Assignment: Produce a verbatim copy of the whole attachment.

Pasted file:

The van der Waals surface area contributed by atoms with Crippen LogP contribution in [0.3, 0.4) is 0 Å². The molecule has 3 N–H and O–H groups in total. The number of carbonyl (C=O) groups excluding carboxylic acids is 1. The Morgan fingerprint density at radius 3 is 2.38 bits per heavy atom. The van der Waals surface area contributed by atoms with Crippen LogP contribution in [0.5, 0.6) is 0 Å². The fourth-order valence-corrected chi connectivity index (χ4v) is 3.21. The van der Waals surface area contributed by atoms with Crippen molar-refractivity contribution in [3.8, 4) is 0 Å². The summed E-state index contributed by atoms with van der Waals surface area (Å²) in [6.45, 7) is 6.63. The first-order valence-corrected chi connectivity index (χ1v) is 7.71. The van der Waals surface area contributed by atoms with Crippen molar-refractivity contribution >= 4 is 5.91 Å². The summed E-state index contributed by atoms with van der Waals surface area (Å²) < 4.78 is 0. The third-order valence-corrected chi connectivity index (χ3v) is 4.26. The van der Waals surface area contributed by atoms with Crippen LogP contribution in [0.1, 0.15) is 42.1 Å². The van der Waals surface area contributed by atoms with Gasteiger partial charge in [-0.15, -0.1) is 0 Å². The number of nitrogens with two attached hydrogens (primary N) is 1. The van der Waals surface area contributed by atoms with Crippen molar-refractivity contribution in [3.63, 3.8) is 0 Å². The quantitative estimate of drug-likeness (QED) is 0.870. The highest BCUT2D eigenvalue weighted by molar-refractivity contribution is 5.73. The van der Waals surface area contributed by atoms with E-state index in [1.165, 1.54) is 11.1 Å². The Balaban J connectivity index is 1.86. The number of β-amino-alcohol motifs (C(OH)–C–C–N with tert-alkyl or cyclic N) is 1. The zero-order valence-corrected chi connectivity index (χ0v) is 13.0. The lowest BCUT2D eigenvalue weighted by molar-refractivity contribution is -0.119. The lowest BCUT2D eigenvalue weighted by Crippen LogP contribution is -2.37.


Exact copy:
The van der Waals surface area contributed by atoms with Crippen LogP contribution in [0.3, 0.4) is 0 Å². The molecule has 3 N–H and O–H groups in total. The number of carbonyl (C=O) groups excluding carboxylic acids is 1. The Morgan fingerprint density at radius 3 is 2.38 bits per heavy atom. The van der Waals surface area contributed by atoms with Crippen LogP contribution in [0.5, 0.6) is 0 Å². The fourth-order valence-corrected chi connectivity index (χ4v) is 3.21. The van der Waals surface area contributed by atoms with Crippen molar-refractivity contribution in [3.8, 4) is 0 Å². The summed E-state index contributed by atoms with van der Waals surface area (Å²) in [6.45, 7) is 6.63. The first-order valence-corrected chi connectivity index (χ1v) is 7.71. The van der Waals surface area contributed by atoms with Crippen molar-refractivity contribution >= 4 is 5.91 Å². The summed E-state index contributed by atoms with van der Waals surface area (Å²) < 4.78 is 0. The third-order valence-corrected chi connectivity index (χ3v) is 4.26. The van der Waals surface area contributed by atoms with Crippen LogP contribution in [0.1, 0.15) is 42.1 Å². The van der Waals surface area contributed by atoms with Gasteiger partial charge in [-0.15, -0.1) is 0 Å². The number of nitrogens with two attached hydrogens (primary N) is 1. The van der Waals surface area contributed by atoms with Crippen molar-refractivity contribution in [3.63, 3.8) is 0 Å². The quantitative estimate of drug-likeness (QED) is 0.870. The highest BCUT2D eigenvalue weighted by molar-refractivity contribution is 5.73. The van der Waals surface area contributed by atoms with E-state index in [1.165, 1.54) is 11.1 Å². The Balaban J connectivity index is 1.86. The number of β-amino-alcohol motifs (C(OH)–C–C–N with tert-alkyl or cyclic N) is 1. The zero-order valence-corrected chi connectivity index (χ0v) is 13.0. The lowest BCUT2D eigenvalue weighted by molar-refractivity contribution is -0.119. The lowest BCUT2D eigenvalue weighted by Crippen LogP contribution is -2.37.